Moreover, the approach is extended outdoors, where the large area of farmland has to be considered. The images are captured using a multi-rotor unmannered aerial vehicle.
Optical image analysis is conducted in Ref. [57] where RGB and near-infrared cameras were used to capture images. The system computes the normalized difference vegetation index (NDVI), and with the supplementation of the IoT network, the approach monitors the plant health remotely.

4. Conclusions

The application of smart agriculture and ICTs leads to increased efficiency and reduced costs. The findings from this article suggest developing a mobile application-based IoT technology (IoT mobile App) to assist farmers in making informed decisions on different crops and climates [58,59]. This will help farmers to increase production and reduce costs, achieve profitability, as well as committing to environmental aspects and sustainability. Furthermore, this work discovered that most farms are located in far farmland and the IoT requires fundamental infrastructure such as a stable internet connection with fast transmission speeds and high hardware infrastructures to avoid any disrupted connection and loss of data.
To maximize harvests, plants need to be monitored during every stage of growth. According to numerous studies, IoT is essential for improving plant germination, growth, and production to guarantee food security. IoT is crucial for large-scale farming since automated processes like irrigation and soil nutrient monitoring are used. IoT systems assess the level of nutrients and moisture shortage and automatically open the actuators to deliver the necessary amount of water and fertilizer without human intervention. Weed prevents plants from growing because it uses the nutrients and water intended for the plants. IoT is used in conjunction with machine learning algorithms to distinguish between crops and weeds and take the course of action for weed removal. Monitoring and managing intruders in the large field is one of the major bottlenecks for crop farmers. These might include attacks from birds, insects or pests during crop growth, or rodents that might eat seeds at the germination stage. IoT offers numerous ways to repel these intruders, particularly birds and rodents. It can also eradicate insects and pests such as worms and locusts. In the future, robust data from farm fields will be analyzed using the proposed framework in this study.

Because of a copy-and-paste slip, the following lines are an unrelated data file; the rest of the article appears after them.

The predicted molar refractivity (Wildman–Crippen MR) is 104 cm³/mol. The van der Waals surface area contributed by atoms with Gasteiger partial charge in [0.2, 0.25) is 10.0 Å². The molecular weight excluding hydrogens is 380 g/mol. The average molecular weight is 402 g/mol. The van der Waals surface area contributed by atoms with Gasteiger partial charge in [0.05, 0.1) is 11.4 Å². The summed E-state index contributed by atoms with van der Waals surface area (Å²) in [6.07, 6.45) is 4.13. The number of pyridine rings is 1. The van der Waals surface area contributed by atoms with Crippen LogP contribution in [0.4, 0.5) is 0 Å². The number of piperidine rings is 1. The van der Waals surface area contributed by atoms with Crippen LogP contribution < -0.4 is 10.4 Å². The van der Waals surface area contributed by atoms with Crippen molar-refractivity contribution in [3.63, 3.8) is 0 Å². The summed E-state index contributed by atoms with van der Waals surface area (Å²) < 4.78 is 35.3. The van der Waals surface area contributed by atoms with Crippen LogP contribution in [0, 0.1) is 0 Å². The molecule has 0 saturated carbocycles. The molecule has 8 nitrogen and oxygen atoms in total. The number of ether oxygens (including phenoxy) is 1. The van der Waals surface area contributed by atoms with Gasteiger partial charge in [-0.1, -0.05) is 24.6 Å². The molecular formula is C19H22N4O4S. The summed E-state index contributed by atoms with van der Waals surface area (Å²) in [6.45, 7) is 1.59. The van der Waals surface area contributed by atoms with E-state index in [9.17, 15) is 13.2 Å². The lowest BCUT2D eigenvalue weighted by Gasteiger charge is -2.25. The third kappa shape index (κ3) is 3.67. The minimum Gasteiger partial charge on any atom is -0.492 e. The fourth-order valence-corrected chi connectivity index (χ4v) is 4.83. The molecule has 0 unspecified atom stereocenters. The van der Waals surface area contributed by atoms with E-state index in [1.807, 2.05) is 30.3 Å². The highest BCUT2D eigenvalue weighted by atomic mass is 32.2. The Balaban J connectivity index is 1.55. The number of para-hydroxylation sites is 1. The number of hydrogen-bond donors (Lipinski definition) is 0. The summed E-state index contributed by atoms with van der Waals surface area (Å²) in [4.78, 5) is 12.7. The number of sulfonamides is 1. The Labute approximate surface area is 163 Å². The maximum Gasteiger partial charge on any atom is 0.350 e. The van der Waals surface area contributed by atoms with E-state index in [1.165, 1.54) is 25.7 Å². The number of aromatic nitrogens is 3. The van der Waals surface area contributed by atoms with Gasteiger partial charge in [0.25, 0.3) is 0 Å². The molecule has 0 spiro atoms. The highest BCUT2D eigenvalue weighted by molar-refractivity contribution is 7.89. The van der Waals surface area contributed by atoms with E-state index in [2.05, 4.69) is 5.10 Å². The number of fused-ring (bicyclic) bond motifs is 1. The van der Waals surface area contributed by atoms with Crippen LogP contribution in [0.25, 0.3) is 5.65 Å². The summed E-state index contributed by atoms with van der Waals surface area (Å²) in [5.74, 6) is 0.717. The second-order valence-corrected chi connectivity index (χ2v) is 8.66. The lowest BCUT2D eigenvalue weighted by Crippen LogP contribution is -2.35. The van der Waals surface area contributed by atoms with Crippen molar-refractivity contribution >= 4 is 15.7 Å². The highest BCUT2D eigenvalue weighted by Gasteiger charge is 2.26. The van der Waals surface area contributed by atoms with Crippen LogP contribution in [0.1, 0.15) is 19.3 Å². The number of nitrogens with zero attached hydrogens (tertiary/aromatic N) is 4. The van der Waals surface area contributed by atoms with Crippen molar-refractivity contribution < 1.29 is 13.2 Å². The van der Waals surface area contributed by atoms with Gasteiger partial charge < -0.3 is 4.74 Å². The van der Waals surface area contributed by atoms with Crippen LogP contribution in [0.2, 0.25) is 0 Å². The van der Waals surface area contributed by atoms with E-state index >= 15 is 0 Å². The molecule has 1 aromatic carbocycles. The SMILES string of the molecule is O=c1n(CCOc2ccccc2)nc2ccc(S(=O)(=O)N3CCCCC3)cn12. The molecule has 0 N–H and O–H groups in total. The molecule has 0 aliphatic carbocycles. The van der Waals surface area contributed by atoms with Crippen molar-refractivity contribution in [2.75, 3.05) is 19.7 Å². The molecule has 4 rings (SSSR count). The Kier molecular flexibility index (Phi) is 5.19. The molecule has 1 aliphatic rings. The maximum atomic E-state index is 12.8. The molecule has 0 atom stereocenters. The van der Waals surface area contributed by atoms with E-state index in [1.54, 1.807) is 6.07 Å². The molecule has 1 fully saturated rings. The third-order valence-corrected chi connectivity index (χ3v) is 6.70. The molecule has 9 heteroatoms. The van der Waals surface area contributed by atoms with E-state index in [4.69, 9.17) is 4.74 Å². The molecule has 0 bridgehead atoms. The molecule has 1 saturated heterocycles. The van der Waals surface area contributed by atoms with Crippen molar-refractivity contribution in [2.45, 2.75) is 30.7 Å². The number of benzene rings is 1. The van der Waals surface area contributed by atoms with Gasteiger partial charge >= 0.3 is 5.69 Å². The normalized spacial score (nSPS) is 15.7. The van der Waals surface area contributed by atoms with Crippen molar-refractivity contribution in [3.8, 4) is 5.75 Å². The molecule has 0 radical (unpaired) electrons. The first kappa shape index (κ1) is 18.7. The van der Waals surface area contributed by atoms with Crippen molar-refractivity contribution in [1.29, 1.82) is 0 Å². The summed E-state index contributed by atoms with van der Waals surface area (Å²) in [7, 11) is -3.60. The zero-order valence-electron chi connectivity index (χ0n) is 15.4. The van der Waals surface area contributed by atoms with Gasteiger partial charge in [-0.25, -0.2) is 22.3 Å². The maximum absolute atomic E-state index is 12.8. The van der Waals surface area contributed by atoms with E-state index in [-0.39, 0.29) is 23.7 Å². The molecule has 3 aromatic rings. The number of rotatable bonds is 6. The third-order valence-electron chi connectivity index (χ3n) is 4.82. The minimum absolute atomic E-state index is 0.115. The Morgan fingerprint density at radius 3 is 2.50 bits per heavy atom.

For farmers, it is crucial to evaluate the actual cost and assess whether they can accommodate new methods on their farms. Costs vary depending on the location, region, and the level of technology adopted. To address this, we plan to conduct a survey to collect real-world data from farms. This will enable us to estimate the cost and return on investment (ROI) associated with the use of IoT in agriculture.
In general, the benefits of adopting IoT often outweigh the costs, primarily because IoT technologies can increase crop yields and reduce operational expenses. Additionally, the cost of IoT implementation has been decreasing due to high competition in the technology sector. The cost of implementing IoT in agriculture encompasses several key factors: Initial Implementation Cost, Technical Support, and Sensor Type. The type and quality of IoT sensors can influence both their initial cost and their expected lifespan. The total cost of implementing IoT in agriculture is significantly influenced by the scale of implementation. Larger farms with extensive IoT networks may incur higher initial and ongoing costs. When deciding how much to invest in IoT technology and how frequently to update or replace devices, it’s essential to consider the return on investment (ROI). If IoT solutions lead to increased crop yields, improved resource efficiency, or cost savings, they may justify both the initial and ongoing expenses.

Author Contributions